Saying Good-Bye Is Never Easy

Then the rift happened. Frank Wren refused to give Smoltz what Smoltz thought he deserved, but it was pretty easy to dismiss him. Smoltz was known for his competitive fire, but he could also be stubborn. You could love Smoltz like a brother, but you knew the parents were making the right decision by not giving him everything he wanted.

Glavine was a bit harder, though. He was always the consummate professional, always polite, and wasn’t asking for the moon. Unfortunately, he suffered an injury during Spring Training that kept him out of the starting rotation, and when Tommy Hanson blew through AAA hitters, the Braves had to make a decision—put Glavine in the rotation or let the rookie begin his career. The Braves chose Hanson. Glavine was understandably upset, and I had no idea how to feel. On one hand, Glavine wasn’t the best choice for the rotation, but on the other, this seemed disrespectful. Didn’t Glavine deserve one more chance? Would two or three starts hurt the Braves that much? But I knew the Braves made the right decision.

And you knew it pained the Braves to make that move as well. We often see front offices as the unemotional tyrants of the franchise, but I see them more as parents. They want the best for their children, but they know they also have the responsibility of making the decision, some of which require tough love. While the Braves may not have handled the situation perfectly, they handled it the best they believed they could. I imagine the Braves liked Glavine as a person, and they didn’t want to hurt his feelings. I imagine they wanted to do right by him. And I imagine they also knew that, no matter what, the end wasn’t going to be pretty.

Because in the end, it’s up to the player for things to end well. That’s a lot to put on the shoulders of a player, but it’s true. Players are competitive by nature. It’s that drive that made them better than 99.99999% of the people they faced. It’s that drive that got them to the majors. It’s that drive that made them successful major-league players. We cheer them on and laud them for this while they are playing well, but we often forget the side effect—that drive makes it harder to walk away. Smoltz wore those emotions on his sleeve, and as he kept pushing to pitch in the majors, you knew he wouldn’t stop until both of his arms literally fell off. Glavine was less overt about it, but you knew it was there. When the Braves had to tell both of these players “no”, it was going to end one way or the other, but it was up to the players.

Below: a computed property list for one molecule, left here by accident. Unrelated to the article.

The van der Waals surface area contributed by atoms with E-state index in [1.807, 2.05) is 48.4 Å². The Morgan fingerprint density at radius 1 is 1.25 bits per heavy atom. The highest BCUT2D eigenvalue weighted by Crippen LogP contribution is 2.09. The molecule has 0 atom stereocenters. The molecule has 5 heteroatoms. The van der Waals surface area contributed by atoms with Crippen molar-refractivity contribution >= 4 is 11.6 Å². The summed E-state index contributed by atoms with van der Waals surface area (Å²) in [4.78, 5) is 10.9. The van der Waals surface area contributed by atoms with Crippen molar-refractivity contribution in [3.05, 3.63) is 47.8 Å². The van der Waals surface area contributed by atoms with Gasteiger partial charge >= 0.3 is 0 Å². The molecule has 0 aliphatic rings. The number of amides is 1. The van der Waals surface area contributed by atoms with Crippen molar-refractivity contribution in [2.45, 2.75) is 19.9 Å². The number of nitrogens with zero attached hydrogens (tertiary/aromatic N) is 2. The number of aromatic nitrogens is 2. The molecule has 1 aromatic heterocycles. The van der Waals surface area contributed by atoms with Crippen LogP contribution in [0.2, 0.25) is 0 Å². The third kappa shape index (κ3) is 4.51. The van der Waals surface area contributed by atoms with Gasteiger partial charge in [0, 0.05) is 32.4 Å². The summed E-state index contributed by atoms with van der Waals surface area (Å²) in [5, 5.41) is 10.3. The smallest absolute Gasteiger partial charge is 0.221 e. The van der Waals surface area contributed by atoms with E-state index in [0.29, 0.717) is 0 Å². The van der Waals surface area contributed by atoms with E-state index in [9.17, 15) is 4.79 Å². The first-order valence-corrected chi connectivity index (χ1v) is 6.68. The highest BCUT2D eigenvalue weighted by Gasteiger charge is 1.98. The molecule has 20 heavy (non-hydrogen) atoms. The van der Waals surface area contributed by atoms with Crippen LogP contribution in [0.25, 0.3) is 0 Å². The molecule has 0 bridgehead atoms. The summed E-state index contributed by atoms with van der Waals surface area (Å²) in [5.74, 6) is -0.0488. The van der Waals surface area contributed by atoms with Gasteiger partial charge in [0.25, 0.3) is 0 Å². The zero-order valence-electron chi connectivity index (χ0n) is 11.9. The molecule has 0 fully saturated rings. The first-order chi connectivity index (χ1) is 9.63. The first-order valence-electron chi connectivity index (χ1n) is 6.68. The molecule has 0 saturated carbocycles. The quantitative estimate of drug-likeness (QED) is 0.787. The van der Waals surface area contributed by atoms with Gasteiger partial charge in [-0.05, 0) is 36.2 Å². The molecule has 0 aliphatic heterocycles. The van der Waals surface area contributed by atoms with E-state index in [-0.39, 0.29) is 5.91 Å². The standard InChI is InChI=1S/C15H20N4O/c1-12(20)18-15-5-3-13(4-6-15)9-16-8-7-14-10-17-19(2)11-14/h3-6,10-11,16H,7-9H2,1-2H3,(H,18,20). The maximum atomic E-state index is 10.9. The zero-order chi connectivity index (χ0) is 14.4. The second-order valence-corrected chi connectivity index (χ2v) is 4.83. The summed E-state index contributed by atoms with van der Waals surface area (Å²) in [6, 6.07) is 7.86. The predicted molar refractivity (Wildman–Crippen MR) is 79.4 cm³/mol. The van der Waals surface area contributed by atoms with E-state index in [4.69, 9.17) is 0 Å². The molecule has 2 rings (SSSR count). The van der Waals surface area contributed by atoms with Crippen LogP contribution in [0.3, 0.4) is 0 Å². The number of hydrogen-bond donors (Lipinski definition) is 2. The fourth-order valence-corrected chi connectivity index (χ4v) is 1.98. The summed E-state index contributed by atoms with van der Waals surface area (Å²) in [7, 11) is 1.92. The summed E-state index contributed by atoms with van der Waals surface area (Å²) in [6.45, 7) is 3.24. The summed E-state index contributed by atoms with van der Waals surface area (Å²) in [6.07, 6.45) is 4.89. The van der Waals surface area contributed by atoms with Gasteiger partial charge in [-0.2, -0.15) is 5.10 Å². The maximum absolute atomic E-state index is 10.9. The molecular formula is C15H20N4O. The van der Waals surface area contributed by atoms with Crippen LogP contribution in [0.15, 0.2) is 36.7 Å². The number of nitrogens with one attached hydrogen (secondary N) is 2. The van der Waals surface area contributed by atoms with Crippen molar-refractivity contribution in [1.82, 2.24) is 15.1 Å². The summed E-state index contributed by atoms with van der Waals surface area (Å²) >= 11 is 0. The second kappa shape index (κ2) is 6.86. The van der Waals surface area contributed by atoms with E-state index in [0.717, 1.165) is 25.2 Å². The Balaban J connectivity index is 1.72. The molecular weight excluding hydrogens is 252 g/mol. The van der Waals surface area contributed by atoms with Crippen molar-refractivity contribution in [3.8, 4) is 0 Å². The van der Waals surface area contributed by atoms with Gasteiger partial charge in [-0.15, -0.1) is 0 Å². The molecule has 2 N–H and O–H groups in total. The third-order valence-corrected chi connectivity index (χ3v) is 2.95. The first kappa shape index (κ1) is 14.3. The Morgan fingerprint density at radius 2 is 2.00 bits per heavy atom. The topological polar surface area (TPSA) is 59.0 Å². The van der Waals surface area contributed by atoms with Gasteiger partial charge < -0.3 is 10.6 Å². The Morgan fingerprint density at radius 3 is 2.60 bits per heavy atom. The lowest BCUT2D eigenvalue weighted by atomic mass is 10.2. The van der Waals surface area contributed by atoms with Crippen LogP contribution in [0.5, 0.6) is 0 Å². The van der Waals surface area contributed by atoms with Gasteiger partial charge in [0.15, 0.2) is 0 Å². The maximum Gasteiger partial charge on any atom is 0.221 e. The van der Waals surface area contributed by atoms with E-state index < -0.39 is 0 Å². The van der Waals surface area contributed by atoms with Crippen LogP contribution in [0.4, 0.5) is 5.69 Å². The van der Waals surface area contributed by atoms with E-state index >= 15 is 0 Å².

Player thrive on doing the improbable, and when they are told they are aging/declining, it seems like just one more hurdle to jump. They don’t feel much different than the past year or the year before, but they’ve long forgotten the energy of their youth. And when baseball is the one thing you’ve always done, it’s hard to imagine your life without it. And when you’ve always been told you’re the best, it’s hard to be told that you’re not for the first time. Anger and frustration are really the only rational emotional reactions to this. It’s actually somewhat surprising when someone has a “rational” reaction to this because it’s not rational. The goal these people have been working toward their entire life is over. It’s acceptable to scream.